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Saving Rate Dynamics in the Neoclassical Growth Model — Hyperbolic Discounting and Observational Equivalence

  • Y. Hossein Farzin

    ()

    (University of California at Davis)

  • Ronald Wendner

    ()

    (Karl-Franzens University of Graz)

The standard neoclassical growth model with Cobb-Douglas production predicts a mono- tonically declining saving rate, when reasonably calibrated. Ample empirical evidence, however, shows that the transition path of a countrys saving rate exhibits a rising or non- monotonic pattern. In important cases, hyperbolic discounting, which is empirically strongly supported, implies transitional dynamics of the saving rate that accords well with empirical evidence. This holds true even in a growth model with Cobb-Douglas production technology. We also identify those cases in which hyperbolic discounting is observation- ally equivalent to exponential discounting. In those cases, hyperbolic discounting does not affect the saving rate dynamics. Numerical simulations employing a generalized class of hyperbolic discounting functions that we term regular discounting functions support the results.

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Paper provided by University of Graz, Department of Economics in its series Graz Economics Papers with number 2013-05.

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Date of creation: Mar 2013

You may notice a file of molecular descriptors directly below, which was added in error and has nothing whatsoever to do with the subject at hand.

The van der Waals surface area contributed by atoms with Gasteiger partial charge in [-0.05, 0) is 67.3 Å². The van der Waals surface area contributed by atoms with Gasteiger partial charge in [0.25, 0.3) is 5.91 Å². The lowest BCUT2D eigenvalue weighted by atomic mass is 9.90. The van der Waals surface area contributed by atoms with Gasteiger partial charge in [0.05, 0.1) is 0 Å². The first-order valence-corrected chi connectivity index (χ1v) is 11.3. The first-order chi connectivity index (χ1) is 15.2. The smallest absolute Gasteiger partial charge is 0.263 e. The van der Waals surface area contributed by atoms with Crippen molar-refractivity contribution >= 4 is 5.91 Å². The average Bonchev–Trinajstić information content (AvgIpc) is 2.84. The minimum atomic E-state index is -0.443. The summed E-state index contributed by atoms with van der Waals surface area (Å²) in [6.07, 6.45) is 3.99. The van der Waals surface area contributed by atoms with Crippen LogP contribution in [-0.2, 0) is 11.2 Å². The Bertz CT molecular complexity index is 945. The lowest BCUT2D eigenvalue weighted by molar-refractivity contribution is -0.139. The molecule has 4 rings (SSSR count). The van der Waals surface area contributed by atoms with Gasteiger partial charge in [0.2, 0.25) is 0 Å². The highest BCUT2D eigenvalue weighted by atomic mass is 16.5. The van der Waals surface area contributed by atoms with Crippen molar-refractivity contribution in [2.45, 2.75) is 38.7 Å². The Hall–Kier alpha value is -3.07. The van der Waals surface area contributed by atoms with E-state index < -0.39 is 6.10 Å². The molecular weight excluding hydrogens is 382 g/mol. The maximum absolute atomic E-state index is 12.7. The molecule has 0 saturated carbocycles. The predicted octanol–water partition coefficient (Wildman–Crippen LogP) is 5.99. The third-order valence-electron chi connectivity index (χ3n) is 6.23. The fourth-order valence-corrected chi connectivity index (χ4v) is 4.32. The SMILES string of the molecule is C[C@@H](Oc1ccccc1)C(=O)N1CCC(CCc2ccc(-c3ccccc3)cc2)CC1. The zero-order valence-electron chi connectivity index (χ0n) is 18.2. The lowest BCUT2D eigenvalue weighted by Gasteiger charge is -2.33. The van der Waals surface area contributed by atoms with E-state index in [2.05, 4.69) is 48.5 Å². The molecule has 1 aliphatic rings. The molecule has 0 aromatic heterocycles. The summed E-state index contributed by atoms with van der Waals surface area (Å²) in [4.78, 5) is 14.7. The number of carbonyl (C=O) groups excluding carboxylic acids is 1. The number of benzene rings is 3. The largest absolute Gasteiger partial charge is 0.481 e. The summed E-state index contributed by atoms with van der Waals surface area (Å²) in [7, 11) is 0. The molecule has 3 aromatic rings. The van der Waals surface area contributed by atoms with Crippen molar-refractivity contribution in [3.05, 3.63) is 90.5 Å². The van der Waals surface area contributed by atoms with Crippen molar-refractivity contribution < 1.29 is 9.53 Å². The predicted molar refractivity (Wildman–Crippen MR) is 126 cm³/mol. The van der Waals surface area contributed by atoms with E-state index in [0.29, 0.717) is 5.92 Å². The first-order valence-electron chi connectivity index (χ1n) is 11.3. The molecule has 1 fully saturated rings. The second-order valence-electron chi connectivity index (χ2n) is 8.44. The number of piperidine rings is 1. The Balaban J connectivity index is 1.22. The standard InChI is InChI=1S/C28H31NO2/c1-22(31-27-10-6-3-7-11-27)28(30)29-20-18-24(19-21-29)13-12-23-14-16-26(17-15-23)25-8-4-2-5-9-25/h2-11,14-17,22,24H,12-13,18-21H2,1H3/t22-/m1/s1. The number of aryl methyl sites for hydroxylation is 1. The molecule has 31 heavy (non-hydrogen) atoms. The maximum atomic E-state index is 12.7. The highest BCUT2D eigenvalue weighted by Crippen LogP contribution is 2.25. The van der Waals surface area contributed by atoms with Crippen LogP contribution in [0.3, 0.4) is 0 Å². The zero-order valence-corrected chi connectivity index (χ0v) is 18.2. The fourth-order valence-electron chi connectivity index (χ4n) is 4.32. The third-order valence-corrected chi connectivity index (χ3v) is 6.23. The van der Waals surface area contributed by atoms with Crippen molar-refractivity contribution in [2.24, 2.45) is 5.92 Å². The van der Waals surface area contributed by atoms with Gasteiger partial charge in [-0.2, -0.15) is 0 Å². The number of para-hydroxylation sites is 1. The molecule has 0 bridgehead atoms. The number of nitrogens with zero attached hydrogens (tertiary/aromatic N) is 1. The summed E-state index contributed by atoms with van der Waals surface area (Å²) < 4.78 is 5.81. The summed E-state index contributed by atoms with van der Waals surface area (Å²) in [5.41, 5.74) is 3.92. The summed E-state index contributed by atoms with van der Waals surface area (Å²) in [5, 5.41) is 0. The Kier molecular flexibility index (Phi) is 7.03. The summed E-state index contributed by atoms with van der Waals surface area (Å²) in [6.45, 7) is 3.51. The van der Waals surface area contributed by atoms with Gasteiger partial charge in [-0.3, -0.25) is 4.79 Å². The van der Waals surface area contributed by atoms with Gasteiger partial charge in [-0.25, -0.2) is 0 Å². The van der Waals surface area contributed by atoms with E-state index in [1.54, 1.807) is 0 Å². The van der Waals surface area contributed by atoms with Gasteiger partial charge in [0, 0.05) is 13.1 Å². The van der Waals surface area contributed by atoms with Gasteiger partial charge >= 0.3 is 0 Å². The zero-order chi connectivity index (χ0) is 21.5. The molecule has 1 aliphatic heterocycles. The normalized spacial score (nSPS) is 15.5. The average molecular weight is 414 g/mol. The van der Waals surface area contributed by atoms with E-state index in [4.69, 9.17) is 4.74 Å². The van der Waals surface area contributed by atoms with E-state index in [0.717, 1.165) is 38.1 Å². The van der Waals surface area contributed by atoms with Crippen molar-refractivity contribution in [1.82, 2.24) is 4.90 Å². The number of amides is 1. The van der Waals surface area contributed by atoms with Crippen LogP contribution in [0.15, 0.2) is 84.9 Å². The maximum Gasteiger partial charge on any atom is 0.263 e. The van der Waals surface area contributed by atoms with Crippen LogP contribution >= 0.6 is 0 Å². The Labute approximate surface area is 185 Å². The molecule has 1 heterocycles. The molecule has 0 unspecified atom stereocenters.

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Handle: RePEc:grz:wpaper:2013-05
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  1. Robert E. Hall, 1981. "Intertemporal Substitution in Consumption," NBER Working Papers 0720, National Bureau of Economic Research, Inc.
  2. Kent Smetters, 2003. "The (Interesting) Dynamic Properties of the Neoclassical Growth Model with CES Production," Review of Economic Dynamics, Elsevier for the Society for Economic Dynamics, vol. 6(3), pages 697-707, July.
  3. Trimborn, Timo & Koch, Karl-Josef & Steger, Thomas M., 2008. "Multidimensional Transitional Dynamics: A Simple Numerical Procedure," Macroeconomic Dynamics, Cambridge University Press, vol. 12(03), pages 301-319, June.
  4. Maddison, Angus, 1992. " A Long-Run Perspective on Saving," Scandinavian Journal of Economics, Wiley Blackwell, vol. 94(2), pages 181-96.
  5. Findley, T. Scott & Caliendo, Frank N., 2014. "Interacting mechanisms of time inconsistency," Journal of Economic Psychology, Elsevier, vol. 41(C), pages 68-76.
  6. Litina, Anastasia & Palivos, Theodore, 2010. "The Behavior Of The Saving Rate In The Neoclassical Optimal Growth Model," Macroeconomic Dynamics, Cambridge University Press, vol. 14(04), pages 482-500, September.
  7. Liutang Gong & William Smith & Heng-fu Zou, 2007. "Consumption and Risk with hyperbolic discounting," CEMA Working Papers 491, China Economics and Management Academy, Central University of Finance and Economics.
  8. Frank Caliendo & David Aadland, 2004. "Short-term planning and the life-cycle consumption puzzle," Microeconomics 0404003, EconWPA.
  9. Laibson, David I., 1997. "Golden Eggs and Hyperbolic Discounting," Scholarly Articles 4481499, Harvard University Department of Economics.
  10. R. C. Merton, 1970. "Optimum Consumption and Portfolio Rules in a Continuous-time Model," Working papers 58, Massachusetts Institute of Technology (MIT), Department of Economics.
  11. V. V. Chari & Patrick J. Kehoe & Ellen R. McGrattan, 1997. "The poverty of nations: a quantitative exploration," Staff Report 204, Federal Reserve Bank of Minneapolis.
  12. Shafer, Jeffrey R & Elmeskov, Jorgen & Tease, Warren, 1992. " Saving Trends and Measurement Issues," Scandinavian Journal of Economics, Wiley Blackwell, vol. 94(2), pages 155-75.
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